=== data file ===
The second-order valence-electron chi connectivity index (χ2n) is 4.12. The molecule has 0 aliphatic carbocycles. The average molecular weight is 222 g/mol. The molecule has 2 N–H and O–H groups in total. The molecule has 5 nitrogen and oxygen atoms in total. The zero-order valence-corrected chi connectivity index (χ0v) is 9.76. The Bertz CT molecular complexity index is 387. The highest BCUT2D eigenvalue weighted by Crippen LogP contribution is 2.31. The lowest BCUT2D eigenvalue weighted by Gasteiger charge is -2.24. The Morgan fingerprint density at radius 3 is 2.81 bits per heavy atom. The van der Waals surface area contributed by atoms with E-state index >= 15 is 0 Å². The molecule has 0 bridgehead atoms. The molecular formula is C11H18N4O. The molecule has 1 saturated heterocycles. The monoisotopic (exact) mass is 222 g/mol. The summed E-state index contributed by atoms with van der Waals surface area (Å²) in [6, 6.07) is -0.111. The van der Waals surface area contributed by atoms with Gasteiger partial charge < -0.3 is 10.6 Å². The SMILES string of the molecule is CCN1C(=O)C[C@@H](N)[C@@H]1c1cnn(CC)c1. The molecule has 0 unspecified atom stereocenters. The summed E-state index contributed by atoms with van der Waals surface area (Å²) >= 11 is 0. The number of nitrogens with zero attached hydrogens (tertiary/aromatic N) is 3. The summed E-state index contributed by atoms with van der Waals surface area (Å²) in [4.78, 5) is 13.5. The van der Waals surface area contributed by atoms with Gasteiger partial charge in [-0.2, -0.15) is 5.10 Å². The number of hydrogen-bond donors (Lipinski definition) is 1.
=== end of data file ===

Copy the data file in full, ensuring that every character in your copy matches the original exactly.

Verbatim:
The second-order valence-electron chi connectivity index (χ2n) is 4.12. The molecule has 0 aliphatic carbocycles. The average molecular weight is 222 g/mol. The molecule has 2 N–H and O–H groups in total. The molecule has 5 nitrogen and oxygen atoms in total. The zero-order valence-corrected chi connectivity index (χ0v) is 9.76. The Bertz CT molecular complexity index is 387. The highest BCUT2D eigenvalue weighted by Crippen LogP contribution is 2.31. The lowest BCUT2D eigenvalue weighted by Gasteiger charge is -2.24. The Morgan fingerprint density at radius 3 is 2.81 bits per heavy atom. The van der Waals surface area contributed by atoms with E-state index >= 15 is 0 Å². The molecule has 0 bridgehead atoms. The molecular formula is C11H18N4O. The molecule has 1 saturated heterocycles. The monoisotopic (exact) mass is 222 g/mol. The summed E-state index contributed by atoms with van der Waals surface area (Å²) in [6, 6.07) is -0.111. The van der Waals surface area contributed by atoms with Gasteiger partial charge < -0.3 is 10.6 Å². The SMILES string of the molecule is CCN1C(=O)C[C@@H](N)[C@@H]1c1cnn(CC)c1. The molecule has 0 unspecified atom stereocenters. The summed E-state index contributed by atoms with van der Waals surface area (Å²) >= 11 is 0. The number of nitrogens with zero attached hydrogens (tertiary/aromatic N) is 3. The summed E-state index contributed by atoms with van der Waals surface area (Å²) in [4.78, 5) is 13.5. The van der Waals surface area contributed by atoms with Gasteiger partial charge in [-0.2, -0.15) is 5.10 Å². The number of hydrogen-bond donors (Lipinski definition) is 1.